Vahalla eyes hydro electricity plant in Chile's parched Atacama desert

SANTIAGO (Reuters) - Valhalla Energia plans to build a hydroelectric power generation plant in Chile’s parched Atacama desert, the world’s driest, by using solar energy to pump sea water up the side of a 600 meter cliff and then have it rush back down to the Pacific Ocean below.

Located near one of the world’s key copper-mining regions, founders plan to service mainly industrial and commercial clients.

The renewable energy company said on Friday that Chilean regulators approved the environmental impact study for its 300-megawatt Espejo de Tarapaca project, located 100 kilometers south of Iquique in northern Chile, which is home to some of Chile’s biggest mines.

The $400 million project will use solar energy to pump seawater to the top of a coastal cliff, where it will be stored in natural depressions. At night, electricity will be generated by releasing the water and letting gravity do the rest, the company said.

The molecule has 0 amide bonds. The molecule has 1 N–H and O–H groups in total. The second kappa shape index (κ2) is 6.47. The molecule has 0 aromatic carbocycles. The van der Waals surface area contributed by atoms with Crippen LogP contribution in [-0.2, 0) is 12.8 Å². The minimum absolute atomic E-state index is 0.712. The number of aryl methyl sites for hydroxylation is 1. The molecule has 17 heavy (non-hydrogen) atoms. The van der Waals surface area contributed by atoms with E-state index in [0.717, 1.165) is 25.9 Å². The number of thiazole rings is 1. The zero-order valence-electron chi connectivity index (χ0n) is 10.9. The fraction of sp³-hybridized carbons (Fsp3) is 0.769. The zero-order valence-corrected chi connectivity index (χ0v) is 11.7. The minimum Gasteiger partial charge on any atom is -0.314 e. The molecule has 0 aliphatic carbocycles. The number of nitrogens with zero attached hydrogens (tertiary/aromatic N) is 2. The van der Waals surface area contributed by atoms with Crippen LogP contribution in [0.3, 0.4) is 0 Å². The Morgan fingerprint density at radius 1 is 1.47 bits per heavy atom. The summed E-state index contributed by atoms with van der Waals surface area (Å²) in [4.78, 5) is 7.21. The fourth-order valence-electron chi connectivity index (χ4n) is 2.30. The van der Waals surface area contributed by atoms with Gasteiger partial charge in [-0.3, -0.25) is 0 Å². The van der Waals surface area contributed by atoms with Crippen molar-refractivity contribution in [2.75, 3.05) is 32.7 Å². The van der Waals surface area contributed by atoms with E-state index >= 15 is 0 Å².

Valhalla is still awaiting regulatory approval though for its 600-megawatt, $500 million Cielos de Tarapaca solar panel energy project, which will provide the energy needed to pump the seawater up the cliff wall.

The two separate projects will complement one another but Valhalla said it has yet to secure financing for either of the projects.

“We found these natural depressions that we believe were very ancient lakes, but obviously there is nothing there now, it is a desert, that will allow us to store water,” the company’s co-founder and chief executive Juan Andres Camus told Reuters.

If the natural depressions are filled to capacity with seawater, the project can continuously provide hydroelectric energy for a little over nine days, Camus said. “That adds a lot of value from the point of view of system’s security.”

Using the ancient dry lakes to store water has the added benefit of not having to spend the money or go through the permitting process to build a dam.

Construction on Espejo de Tarapaca is expected to begin in the second half of 2016 and commercial operation is slated for 2020.

Reporting by Anthony Esposito; Editing by Diane Craft